Then I was demonstrated the function for "checking" your PIN. Seems so many people forgot their PIN (that they had to make up the first time they used the card) in the trials, and the card is invalidated if you enter the PIN 3 times, you can then use one of these kiosks to try out different combinations until you get it right. Double-Duh and extra points for spotting the security implications of this.
  • At the primary care physician there were a gazillion fields that could be filled out. The screen layout has lots of room for improvement. It does not seem to be fitted to the workflow, but as usual, fits the data containers on the chip. The doctor can spend time with you entering your emergency information and your allergies and such. These can be read without a password in an emergency if the emergency response team happens to have a mobile reader with them. It was a cute thing with a screen and a little keyboard, but the chances of the battery on the thing being low is probably pretty high. I asked if the doctors get paid to put this information on the card. No. So why would any doctor do this?
    Then we had some medicine prescribed. I was asked for my favorite medicine. I just said "pick one". The list presented was not the ordering normally used by doctors - they have their "Bible", the Red List, that is ordered systematically. This list was offered alphabetically - a long way to scroll down to Zolim .... I commented on this, the reply was: this is just a prototype.
    Turns out, all of the archaic software systems currently running in doctor's offices will all have to be upgraded to interact with this system. At least they have a connector module that uses and offers web services. So there was at least one architect on the project that understood how to work with legacy systems.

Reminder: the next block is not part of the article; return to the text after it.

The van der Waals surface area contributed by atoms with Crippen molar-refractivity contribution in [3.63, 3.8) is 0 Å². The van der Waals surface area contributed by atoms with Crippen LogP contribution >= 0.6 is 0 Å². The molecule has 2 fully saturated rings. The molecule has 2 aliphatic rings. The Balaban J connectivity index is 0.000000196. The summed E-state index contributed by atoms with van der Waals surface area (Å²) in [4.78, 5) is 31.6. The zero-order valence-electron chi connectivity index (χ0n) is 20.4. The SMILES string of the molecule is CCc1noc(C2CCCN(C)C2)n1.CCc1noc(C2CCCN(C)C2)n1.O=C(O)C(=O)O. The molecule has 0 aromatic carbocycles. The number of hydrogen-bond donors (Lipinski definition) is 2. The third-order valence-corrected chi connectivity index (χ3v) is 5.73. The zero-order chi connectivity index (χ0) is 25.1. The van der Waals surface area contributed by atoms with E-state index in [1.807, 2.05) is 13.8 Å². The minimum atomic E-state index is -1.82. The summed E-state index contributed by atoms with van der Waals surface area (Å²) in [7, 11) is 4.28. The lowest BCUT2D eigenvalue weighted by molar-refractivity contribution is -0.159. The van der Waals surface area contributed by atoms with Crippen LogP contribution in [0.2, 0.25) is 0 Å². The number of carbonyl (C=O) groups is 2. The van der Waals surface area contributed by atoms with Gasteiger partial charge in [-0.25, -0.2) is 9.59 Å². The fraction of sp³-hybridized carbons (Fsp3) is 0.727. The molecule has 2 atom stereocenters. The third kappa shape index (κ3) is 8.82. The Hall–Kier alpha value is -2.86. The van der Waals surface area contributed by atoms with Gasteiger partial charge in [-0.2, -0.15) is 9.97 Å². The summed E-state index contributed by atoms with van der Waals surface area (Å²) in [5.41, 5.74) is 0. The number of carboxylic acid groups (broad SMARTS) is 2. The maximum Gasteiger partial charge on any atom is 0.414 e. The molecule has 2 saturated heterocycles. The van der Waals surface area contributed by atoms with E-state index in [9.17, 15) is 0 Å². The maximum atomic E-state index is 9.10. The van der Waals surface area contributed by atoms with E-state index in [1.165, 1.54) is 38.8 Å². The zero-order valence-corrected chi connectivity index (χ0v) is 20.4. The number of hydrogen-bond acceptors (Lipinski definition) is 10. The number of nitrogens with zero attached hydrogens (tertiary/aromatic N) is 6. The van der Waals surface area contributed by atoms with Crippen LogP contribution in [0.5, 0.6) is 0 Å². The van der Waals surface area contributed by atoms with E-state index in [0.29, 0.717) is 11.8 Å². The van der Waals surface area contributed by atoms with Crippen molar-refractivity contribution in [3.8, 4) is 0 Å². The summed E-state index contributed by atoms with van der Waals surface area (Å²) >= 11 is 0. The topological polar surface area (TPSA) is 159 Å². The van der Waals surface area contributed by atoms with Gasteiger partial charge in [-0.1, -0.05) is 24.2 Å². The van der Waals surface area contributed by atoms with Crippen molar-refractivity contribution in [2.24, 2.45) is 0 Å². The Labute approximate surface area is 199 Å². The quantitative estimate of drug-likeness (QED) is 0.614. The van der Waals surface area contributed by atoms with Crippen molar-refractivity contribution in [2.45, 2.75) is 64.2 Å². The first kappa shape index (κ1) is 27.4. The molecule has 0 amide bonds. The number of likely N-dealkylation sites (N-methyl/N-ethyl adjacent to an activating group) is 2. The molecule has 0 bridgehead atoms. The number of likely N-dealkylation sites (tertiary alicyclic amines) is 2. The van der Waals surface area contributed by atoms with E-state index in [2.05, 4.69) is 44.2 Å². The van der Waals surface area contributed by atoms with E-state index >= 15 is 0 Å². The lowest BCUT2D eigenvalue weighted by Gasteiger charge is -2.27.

So we ordered two medicines on this card, and proceeded to the next station.
  • At the specialist's it was just another doctor with just another system for entering in the cards and the PINs. Here I requested to see how the doctor's letter works. My demonstrator was choosing to write to the primary care physician at the previous station. I thought it would be nice to have a letter written to a different physician so that I could see how the cryptography works. There was a list of (silly) doctor's names, so we chose one. I immediately thought this would be a lovely application for a public key infrastructure, with the specialist signing with his private key and encrypting with the addressing doctor's public key. Oh yeah, that's how it works, the guy said. We wrote some gibberish into the letter, and "signed it". After 20 seconds it crashed. Oh, he forgot the PIN. We wrote the letter again, signed it, put in the PIN, waaaaaaaited, and then it was done - the letter should now be out there on the Healthnet, ready for the doctor it was addressed to to download and read it.